Interesting Language and Words that have fallen out of use

One of the most interesting names that crops up all around the County is ‘Slang’ or ‘The Slang’. This usually refers to a strip of land, often marshy and often near a river. This name crops up all over the County, with over 200 occurences. Research indicates that this is a Hiberno English word that originated in the West of England.

 

T.P. Dolan’s Dictionary of Hiberno-English gives descriptions of ‘Slang’ as follows – “A narrow strip of land beside a river”, “a long narrow piece of fenced in grazing land on a farm”, “an awkward or irregularly shaped field”, “a narrow piece of land running up between other and larger divisions of ground; a long and narrow strip of ground; Hogan notes: a west of England word.”[1]. There does not appear to be any reference to ‘Slang’ in the three volumes on Irish Names of Places by P.W. Joyce.[2] A History of English Field Names by John Field[3] says that “Slang frequently signifies a narrow piece of land beside a road or sometimes a river, though it may also be found away from such features”

 

219 - Slang beside Boyne near Longwood

Slang field beside the river Boyne near Longwood. It is clear that this is a long, narrow field along a river. This is typical of many fields known as the ‘slang’ (photo by Michael Gunn)

 

An important finding has been a small range of particular field names that only occur in certain parts of the County. ‘The Craft’ is a field name that only seems to occur in the south of the County (Ballivor, Longwood, Enfield, Rathmolyon, Ballinabrackey and Dunboyne areas). This name is usually associated with a small field close to the yard, what might be called a ‘paddock’ in other areas. Like other names sometimes the field is just known as ‘The Craft’ while in other cases there are names like Corner Craft, Bush Craft, Doran’s Craft or Bull Craft.

 

This field is known as ‘The Bull Craft’ and is located at Newcastle, Enfield. It is just beside the farmyard and has a resident charolais bull (photo by Joan Mullen)

469 - Bull Craft Newcastle Enfield

 

 

The origin of this name is not known for certain, it seems likely that it comes from the word ‘Croft’ [enclosed field or small field of unknown etymology now most familiar in Scotland].

 

Of course ‘The Haggard’ crops up regularly as a field name. This is almost always an area adjacent to the farm yard or what once was a farm yard. Traditionally this was an enclosed area on a farm for stacking hay, grain or other fodder. There is a range of theories on the etymology of the word ‘Haggard’. Collins English Dictionary describes Haggard as follows - “Haggard – (in Ireland and the Isle of Man) – an enclosure beside a farmhouse in which crops are stored. Related to old Norse Heygarthr, from hey hay + garthr yard.” [4] Many believe that this word may have a Scandanavian or Norse origin.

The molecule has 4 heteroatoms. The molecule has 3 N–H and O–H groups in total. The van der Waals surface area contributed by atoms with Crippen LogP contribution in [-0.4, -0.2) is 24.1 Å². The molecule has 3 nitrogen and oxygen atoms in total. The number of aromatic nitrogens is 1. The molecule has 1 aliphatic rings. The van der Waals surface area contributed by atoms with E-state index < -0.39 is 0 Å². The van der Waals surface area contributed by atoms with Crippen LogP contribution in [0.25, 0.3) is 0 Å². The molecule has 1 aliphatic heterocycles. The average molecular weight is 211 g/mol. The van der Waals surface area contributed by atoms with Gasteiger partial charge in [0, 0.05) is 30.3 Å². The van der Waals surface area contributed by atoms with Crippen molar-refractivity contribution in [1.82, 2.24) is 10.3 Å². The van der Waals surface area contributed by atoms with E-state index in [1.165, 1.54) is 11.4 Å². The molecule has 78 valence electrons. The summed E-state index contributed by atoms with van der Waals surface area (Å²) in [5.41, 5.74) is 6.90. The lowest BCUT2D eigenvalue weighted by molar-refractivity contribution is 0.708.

253 - McGraths 1952549

 

‘Hay in the Haggard’ - The Haggard was the small field where wheat, oats and barley were stacked and where the threshing took place. The Haggard was the centre of farm life activity in the autumn. This photo shows two men working in a haggard in the Ardcath area with a horse and cart and with hay ricks in the background (courtesy of Frances Lee Gargan from ‘The Parish of Ardcath Clonalvy: A History’, 2012, original photo from James McGrath)

 

 

 

 

‘Kesh’ is a field name that seems to, mainly but not exclusively, occur in the northern part of the county. It appears to indicate a stream or drain crossing or a field that had a stream crossing in years gone by. They are regularly found in areas with bog land. The project has been advised that Kesh is almost certainly from the Irish word Ceis meaning a wattled causeway or wickerwork causeway. It can be a temporary bridge made of branches over a drain or wet patch in a bog.

 

P.W. Joyce states: “A kish or kesh, in Irish ‘Ceis’, is a kind of causeway made of wickerwork, and sometimes of boughs of trees and brambles, across a small river, a marsh or a deep bog. The word means primarily wicker or basket work. These wickerwork bridges or kishes, were formerly very common in every part of Ireland, and are so still in some districts” [5] .

 

Some field names and descriptions throw up interesting language and words not used much anymore. A few incidences of – “The field Fornint / Forenth the Door” have occured, this field name refers to the field in front of the house / door. This field name has arisen in different parts of the County and is also known to be used in other Counties such as Offaly.

 

Mearing / Mearning / Mearn are also words that crop up in field names and descriptions. Most farmers and older rural people will know the meaning of these terms but as they are not used much anymore, younger people may not know what they mean. “The field or ditch mearing separates neighbouring farms. It is the boundary ditch or fence between two farms.”[6]

 



[1] Terence Patrick Dolan, A Dictionary of Hiberno English, (Dublin, 1998), p. 244

[2] P.W. Joyce, Irish Names of Places,Volumes I, II & III, (Dublin, 1869-1913)

[3] John Field, A History of English Field-Names, (1993, London), p.132

[4] Collins English Dictionary , (Glasgow, 1994)

[5] P.W. Joyce, Irish Names of Places, (Dublin, 1869), p. 361

[6] Terence Patrick Dolan, A Dictionary of Hiberno English, (Dublin, 1998), p. 172